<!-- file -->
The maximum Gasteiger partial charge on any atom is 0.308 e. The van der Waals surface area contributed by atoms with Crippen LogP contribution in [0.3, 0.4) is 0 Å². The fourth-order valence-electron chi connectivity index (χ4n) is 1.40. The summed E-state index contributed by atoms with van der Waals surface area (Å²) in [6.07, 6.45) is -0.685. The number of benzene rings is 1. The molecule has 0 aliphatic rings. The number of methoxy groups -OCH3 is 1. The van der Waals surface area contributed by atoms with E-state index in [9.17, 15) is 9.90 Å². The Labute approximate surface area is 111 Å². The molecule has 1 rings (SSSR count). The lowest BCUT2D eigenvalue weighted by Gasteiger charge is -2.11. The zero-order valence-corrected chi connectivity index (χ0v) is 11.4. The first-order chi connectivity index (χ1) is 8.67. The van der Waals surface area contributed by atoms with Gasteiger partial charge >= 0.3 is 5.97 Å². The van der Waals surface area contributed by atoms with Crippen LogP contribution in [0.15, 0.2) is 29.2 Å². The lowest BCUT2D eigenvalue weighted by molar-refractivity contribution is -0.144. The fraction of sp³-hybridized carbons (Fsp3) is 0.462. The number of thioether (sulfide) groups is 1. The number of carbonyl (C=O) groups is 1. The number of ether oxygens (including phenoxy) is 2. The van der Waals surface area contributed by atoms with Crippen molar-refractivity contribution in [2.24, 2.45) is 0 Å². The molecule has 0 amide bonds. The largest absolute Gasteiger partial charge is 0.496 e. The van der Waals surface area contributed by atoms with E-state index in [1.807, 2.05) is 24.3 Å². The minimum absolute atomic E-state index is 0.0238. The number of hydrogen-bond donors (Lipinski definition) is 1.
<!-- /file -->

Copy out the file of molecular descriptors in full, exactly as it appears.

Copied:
The maximum Gasteiger partial charge on any atom is 0.308 e. The van der Waals surface area contributed by atoms with Crippen LogP contribution in [0.3, 0.4) is 0 Å². The fourth-order valence-electron chi connectivity index (χ4n) is 1.40. The summed E-state index contributed by atoms with van der Waals surface area (Å²) in [6.07, 6.45) is -0.685. The number of benzene rings is 1. The molecule has 0 aliphatic rings. The number of methoxy groups -OCH3 is 1. The van der Waals surface area contributed by atoms with E-state index in [9.17, 15) is 9.90 Å². The Labute approximate surface area is 111 Å². The molecule has 1 rings (SSSR count). The lowest BCUT2D eigenvalue weighted by Gasteiger charge is -2.11. The zero-order valence-corrected chi connectivity index (χ0v) is 11.4. The first-order chi connectivity index (χ1) is 8.67. The van der Waals surface area contributed by atoms with Gasteiger partial charge >= 0.3 is 5.97 Å². The van der Waals surface area contributed by atoms with Crippen LogP contribution in [0.15, 0.2) is 29.2 Å². The lowest BCUT2D eigenvalue weighted by molar-refractivity contribution is -0.144. The fraction of sp³-hybridized carbons (Fsp3) is 0.462. The number of thioether (sulfide) groups is 1. The number of carbonyl (C=O) groups is 1. The number of ether oxygens (including phenoxy) is 2. The van der Waals surface area contributed by atoms with Crippen molar-refractivity contribution in [2.24, 2.45) is 0 Å². The molecule has 0 amide bonds. The largest absolute Gasteiger partial charge is 0.496 e. The van der Waals surface area contributed by atoms with E-state index in [1.807, 2.05) is 24.3 Å². The minimum absolute atomic E-state index is 0.0238. The number of hydrogen-bond donors (Lipinski definition) is 1.